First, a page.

How and when was the band born?
Grégoire Garrigues: Before even thinking about a band, Robert Lloyd, Sonny Sharrock and I were in Bill Laswell’s studio in New York in 1993 to record an album and we improvised a 10-minute piece of feedback with a view to incorporate it into a track. The result was so beautiful that it became a track in its own right, and was titled ’Tribute to Sun Ra’.
The group came together somewhat by chance in 1997 when recording tracks that would be released 9 years later. I started off recording feedback on guitar and bass on my own, then I asked Iann Assuied to play drums on 2 tracks, Michel Guikovaty to compose piano parts for another one and Robert Lloyd came to play on ’Catalyst on the List’. As a result: The Cool Feedback Quartet was born and an album ’Dash My Mind’ was released in 2016 thanks to Thierry Los / 3 Jeunes Tambours !
What have you been up to since then?
GG: Only a few concerts, a live album and 2 other studio albums, so 4 albums, which is no mean feat!
How would you describe the Feedback technique?
GG: Feedback is pretty simple to explain: take an electric guitar, the sound of the instrument comes out of an amp, this sound is picked up by the instrument’s microphone and this forms a sound loop that can last as long as you like.
And why feedback specifically?
Robert Lloyd: I’ve always been spellbound by and in love with the Pibroch music of the Scottish Highlands (long solo bagpipe improvisations, very similar to Indian ragas). Somehow I knew I had to get into ’that world’. I was very fond of Pete Townshend’s experiments, which nowadays would be described as ’noisy’, in his inspired heyday, but it wasn’t until I saw Jeff Beck, equipped with a Telecaster and a Vox AC30 amp in June ’65, immersed in feedback, that the revelation, like Claudel at Notre-Dame, overwhelmed me: THAT’S WHO I AM AND WHERE I WANT TO GO! It was as if Viviane and Merlin took me by the hand and said: ’we’re with you, you are one of us, go for it, this is your duty’.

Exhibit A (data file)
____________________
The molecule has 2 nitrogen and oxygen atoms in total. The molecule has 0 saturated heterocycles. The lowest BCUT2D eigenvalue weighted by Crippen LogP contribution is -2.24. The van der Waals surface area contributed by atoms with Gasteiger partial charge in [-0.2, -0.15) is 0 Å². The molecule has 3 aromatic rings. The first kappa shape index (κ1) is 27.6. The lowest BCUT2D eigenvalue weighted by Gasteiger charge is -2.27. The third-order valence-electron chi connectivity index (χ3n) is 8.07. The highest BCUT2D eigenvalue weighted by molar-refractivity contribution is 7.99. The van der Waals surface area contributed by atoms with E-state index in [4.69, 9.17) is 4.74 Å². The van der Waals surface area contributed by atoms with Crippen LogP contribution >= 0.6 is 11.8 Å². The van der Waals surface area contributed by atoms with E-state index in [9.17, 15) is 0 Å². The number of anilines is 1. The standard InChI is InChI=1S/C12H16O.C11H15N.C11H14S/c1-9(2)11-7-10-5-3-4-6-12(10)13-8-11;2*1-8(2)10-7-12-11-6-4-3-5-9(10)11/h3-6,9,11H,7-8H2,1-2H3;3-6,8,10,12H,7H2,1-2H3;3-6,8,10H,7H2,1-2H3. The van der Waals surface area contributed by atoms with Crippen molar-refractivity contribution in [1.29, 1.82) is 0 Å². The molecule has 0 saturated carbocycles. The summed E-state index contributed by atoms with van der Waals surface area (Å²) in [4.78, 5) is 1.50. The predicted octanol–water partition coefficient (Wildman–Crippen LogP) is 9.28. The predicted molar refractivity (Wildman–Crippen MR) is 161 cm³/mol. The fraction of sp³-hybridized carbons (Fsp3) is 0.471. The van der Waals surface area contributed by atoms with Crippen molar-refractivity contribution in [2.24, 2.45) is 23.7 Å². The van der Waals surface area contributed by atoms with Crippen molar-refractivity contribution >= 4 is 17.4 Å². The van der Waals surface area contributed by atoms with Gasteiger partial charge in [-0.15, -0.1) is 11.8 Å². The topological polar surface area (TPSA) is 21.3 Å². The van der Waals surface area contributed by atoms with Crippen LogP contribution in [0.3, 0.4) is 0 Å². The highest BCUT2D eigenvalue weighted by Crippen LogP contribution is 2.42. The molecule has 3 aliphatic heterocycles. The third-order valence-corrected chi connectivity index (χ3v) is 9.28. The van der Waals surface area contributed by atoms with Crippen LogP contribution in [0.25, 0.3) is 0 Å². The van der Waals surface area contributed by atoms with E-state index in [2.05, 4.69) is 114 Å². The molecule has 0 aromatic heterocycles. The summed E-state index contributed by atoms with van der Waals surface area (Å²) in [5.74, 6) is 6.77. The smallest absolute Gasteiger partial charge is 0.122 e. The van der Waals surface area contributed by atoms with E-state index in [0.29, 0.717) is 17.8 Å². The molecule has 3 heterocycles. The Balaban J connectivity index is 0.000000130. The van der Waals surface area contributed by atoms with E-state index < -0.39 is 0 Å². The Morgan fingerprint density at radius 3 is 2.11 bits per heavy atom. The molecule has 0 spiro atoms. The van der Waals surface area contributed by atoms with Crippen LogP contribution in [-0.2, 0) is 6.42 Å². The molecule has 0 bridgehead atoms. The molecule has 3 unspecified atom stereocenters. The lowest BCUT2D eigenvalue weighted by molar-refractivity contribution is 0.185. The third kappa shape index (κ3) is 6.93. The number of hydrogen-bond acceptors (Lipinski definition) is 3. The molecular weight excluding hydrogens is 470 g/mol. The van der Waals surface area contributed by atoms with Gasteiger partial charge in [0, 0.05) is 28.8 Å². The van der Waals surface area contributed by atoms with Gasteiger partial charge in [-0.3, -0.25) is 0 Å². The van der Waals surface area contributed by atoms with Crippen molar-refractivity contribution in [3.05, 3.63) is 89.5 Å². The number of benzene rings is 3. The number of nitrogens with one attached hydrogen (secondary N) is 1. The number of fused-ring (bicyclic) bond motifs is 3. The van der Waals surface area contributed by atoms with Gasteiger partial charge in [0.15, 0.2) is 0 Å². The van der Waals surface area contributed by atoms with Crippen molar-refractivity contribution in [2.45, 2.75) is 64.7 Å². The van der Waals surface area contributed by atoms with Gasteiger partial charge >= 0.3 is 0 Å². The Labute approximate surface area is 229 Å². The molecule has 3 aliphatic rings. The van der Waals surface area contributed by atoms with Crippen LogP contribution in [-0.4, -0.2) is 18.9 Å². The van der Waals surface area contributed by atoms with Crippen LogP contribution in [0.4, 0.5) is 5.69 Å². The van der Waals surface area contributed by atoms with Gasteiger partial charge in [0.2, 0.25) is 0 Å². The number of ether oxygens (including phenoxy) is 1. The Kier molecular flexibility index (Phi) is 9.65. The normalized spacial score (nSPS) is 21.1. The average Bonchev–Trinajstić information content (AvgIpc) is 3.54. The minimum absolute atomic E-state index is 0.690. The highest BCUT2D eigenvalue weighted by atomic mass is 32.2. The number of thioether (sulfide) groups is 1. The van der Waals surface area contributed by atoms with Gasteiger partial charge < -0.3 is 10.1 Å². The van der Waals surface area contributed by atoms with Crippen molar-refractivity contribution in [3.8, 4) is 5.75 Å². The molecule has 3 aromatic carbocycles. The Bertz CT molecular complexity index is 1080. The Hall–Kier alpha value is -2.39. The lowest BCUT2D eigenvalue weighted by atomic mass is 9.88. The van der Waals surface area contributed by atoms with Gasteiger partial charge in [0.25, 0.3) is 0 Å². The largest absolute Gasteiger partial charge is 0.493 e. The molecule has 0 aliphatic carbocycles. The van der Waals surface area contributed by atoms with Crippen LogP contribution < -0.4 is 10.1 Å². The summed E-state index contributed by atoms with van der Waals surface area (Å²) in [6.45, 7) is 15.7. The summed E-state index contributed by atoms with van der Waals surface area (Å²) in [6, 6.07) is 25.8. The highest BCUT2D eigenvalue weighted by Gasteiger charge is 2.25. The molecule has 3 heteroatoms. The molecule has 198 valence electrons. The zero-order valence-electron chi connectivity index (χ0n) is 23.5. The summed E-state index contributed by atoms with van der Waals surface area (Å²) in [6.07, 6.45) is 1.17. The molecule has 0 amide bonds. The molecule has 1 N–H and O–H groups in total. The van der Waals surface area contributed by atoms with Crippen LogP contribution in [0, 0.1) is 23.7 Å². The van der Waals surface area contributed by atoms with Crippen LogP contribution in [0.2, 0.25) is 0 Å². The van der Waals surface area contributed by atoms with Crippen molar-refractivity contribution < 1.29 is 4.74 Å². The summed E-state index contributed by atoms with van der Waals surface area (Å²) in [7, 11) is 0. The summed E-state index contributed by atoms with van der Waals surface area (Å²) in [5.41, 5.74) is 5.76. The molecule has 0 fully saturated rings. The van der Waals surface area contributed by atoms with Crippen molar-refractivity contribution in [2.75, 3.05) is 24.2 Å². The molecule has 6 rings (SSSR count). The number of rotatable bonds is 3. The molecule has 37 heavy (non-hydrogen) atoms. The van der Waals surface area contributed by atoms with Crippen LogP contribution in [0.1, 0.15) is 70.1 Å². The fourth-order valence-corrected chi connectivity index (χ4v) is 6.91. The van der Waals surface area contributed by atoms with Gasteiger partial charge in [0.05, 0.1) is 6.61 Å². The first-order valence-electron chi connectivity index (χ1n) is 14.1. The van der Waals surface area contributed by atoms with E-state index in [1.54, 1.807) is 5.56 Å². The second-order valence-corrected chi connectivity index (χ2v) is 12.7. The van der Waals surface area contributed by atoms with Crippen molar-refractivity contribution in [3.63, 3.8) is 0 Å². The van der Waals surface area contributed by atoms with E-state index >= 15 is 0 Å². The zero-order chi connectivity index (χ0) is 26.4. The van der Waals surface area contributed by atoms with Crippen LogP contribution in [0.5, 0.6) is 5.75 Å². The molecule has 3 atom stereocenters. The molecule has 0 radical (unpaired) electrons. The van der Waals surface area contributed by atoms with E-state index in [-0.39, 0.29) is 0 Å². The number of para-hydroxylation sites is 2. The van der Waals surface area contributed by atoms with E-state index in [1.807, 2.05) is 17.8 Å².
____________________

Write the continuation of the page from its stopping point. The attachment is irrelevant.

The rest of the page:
GG: Feedback is really unique, it’s a bit like continuous breathing applied to the guitar. Contrary to what you might think, you don’t have to play loud to get feedback, but when there’s volume, it’s a unique pleasure to feel everything vibrating, the air, the amps, your body, everything around you, it goes completely crazy! You just have to see Jimi Hendrix in action, for example.
What is today’s line up?
GG: Since the first concert in June 2018 there has been Robert Lloyd-guitar, Jean-Bernard Lepape-drums, Gilbert Artman-bass clarinet and drums, Jac Berrocal-trumpet, Morgan Lanoë-bass and over the course of the other concerts Laurent Lanouzière-bass, José Ortuno-guitar, Tullia Morand-saxophone, Pierre Mimran-saxophone, Didier Léglise-synthesizer and Vincent Chavagnac-saxophone. The new album features Jérôme Pons-piano, but he hasn’t played live with us yet.
Grégoire, I know that Laurent and Jean-Bernard have been playing rock with you for a long time, but Tullia, Pierre, Gilbert and Jac, who come from other musical backgrounds, how did you end up playing in this group?
Tullia Moran and Pierre Mimran: Grégoire is first and foremost a friend. He’s open-minded about his style of music, he comes from rock and he’s curious to discover and integrate other musical worlds. He invited us to take part in the recording of 2 Cool Feedback albums and we were really taken with the idea. It was a great experience for us, a human and a musical one!
Gilbert Artman: Robert and I have known each other for a long time, and we used to go to the same venues and concerts. From time to time, we’d meet up at the end of the evening at the Lloyd’s, where the welcome was very warm, and the discotheque full of little gems and discoveries for me. It was also a place where Philippe Bone and Gilles Yéprémian were preparing actions and concerts with bands such as Half Human Band, Ricky Darling and others.
It was undoubtedly during one of these preparatory meetings for the Noisysson-Sec festival that Patrick Eudeline and the proto Asphalt Jungle, later joined by Grégoire Garrigues, first came together.
It was only too logical – after the very fine Robert Lloyd album - that surrounded by relentless noisy groovers, with the palette augmented by a pair of saxophonists bringing other colours and adding extra space, I joined the group at their invitation.
I’d like to thank them for their willingness to welcome us to this adventure with Jac from time to time, and to share our eternal thwarted well-being.
Jac Berrocal: We ended up playing together because the 4 of us know each other, along with Gilbert and Robert, but we don’t really come from different worlds - I listen to music from the Middle Ages to the hardest metal!